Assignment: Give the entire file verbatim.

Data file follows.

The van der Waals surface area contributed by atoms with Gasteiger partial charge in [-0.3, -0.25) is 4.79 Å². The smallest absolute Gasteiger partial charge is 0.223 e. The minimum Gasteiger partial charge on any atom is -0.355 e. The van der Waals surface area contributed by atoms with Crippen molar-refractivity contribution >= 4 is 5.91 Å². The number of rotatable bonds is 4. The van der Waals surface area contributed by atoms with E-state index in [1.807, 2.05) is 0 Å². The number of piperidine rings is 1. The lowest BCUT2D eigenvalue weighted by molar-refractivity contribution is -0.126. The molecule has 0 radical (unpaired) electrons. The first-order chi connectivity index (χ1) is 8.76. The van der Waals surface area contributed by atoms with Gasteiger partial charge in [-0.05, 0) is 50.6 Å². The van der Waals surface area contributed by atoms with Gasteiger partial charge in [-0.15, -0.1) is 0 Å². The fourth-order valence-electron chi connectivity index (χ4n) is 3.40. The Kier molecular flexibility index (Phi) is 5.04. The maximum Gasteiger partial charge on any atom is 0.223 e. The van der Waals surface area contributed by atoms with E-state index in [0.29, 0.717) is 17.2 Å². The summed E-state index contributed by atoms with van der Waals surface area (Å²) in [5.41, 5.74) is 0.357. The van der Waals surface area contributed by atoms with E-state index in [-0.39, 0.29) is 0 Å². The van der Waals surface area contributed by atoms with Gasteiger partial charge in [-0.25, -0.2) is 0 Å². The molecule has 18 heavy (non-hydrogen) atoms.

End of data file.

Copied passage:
The van der Waals surface area contributed by atoms with Gasteiger partial charge in [-0.3, -0.25) is 4.79 Å². The smallest absolute Gasteiger partial charge is 0.223 e. The minimum Gasteiger partial charge on any atom is -0.355 e. The van der Waals surface area contributed by atoms with Crippen molar-refractivity contribution >= 4 is 5.91 Å². The number of rotatable bonds is 4. The van der Waals surface area contributed by atoms with E-state index in [1.807, 2.05) is 0 Å². The number of piperidine rings is 1. The lowest BCUT2D eigenvalue weighted by molar-refractivity contribution is -0.126. The molecule has 0 radical (unpaired) electrons. The first-order chi connectivity index (χ1) is 8.76. The van der Waals surface area contributed by atoms with Gasteiger partial charge in [-0.05, 0) is 50.6 Å². The van der Waals surface area contributed by atoms with Gasteiger partial charge in [-0.15, -0.1) is 0 Å². The fourth-order valence-electron chi connectivity index (χ4n) is 3.40. The Kier molecular flexibility index (Phi) is 5.04. The maximum Gasteiger partial charge on any atom is 0.223 e. The van der Waals surface area contributed by atoms with E-state index in [0.29, 0.717) is 17.2 Å². The summed E-state index contributed by atoms with van der Waals surface area (Å²) in [5.41, 5.74) is 0.357. The van der Waals surface area contributed by atoms with E-state index in [-0.39, 0.29) is 0 Å². The van der Waals surface area contributed by atoms with Gasteiger partial charge in [-0.25, -0.2) is 0 Å². The molecule has 18 heavy (non-hydrogen) atoms.